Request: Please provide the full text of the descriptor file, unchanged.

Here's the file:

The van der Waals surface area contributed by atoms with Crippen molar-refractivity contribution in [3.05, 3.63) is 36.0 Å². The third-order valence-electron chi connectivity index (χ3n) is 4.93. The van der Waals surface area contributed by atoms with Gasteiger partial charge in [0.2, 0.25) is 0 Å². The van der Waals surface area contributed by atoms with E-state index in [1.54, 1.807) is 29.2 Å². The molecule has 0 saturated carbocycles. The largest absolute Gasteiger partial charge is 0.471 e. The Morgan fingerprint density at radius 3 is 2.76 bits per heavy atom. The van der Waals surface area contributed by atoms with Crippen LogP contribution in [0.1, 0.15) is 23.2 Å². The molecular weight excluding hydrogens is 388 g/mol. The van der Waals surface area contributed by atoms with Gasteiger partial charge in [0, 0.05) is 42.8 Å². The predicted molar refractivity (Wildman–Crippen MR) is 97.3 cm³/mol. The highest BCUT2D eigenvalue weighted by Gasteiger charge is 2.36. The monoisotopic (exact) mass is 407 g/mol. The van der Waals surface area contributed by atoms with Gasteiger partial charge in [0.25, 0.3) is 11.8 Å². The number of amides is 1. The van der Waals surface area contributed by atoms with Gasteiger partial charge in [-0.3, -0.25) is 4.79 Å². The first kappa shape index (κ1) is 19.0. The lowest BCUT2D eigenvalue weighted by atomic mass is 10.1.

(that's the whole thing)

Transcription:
The van der Waals surface area contributed by atoms with Crippen molar-refractivity contribution in [3.05, 3.63) is 36.0 Å². The third-order valence-electron chi connectivity index (χ3n) is 4.93. The van der Waals surface area contributed by atoms with Gasteiger partial charge in [0.2, 0.25) is 0 Å². The van der Waals surface area contributed by atoms with E-state index in [1.54, 1.807) is 29.2 Å². The molecule has 0 saturated carbocycles. The largest absolute Gasteiger partial charge is 0.471 e. The Morgan fingerprint density at radius 3 is 2.76 bits per heavy atom. The van der Waals surface area contributed by atoms with Crippen LogP contribution in [0.1, 0.15) is 23.2 Å². The molecular weight excluding hydrogens is 388 g/mol. The van der Waals surface area contributed by atoms with Gasteiger partial charge in [0, 0.05) is 42.8 Å². The predicted molar refractivity (Wildman–Crippen MR) is 97.3 cm³/mol. The highest BCUT2D eigenvalue weighted by Gasteiger charge is 2.36. The monoisotopic (exact) mass is 407 g/mol. The van der Waals surface area contributed by atoms with Gasteiger partial charge in [0.25, 0.3) is 11.8 Å². The number of amides is 1. The van der Waals surface area contributed by atoms with Gasteiger partial charge in [-0.3, -0.25) is 4.79 Å². The first kappa shape index (κ1) is 19.0. The lowest BCUT2D eigenvalue weighted by atomic mass is 10.1.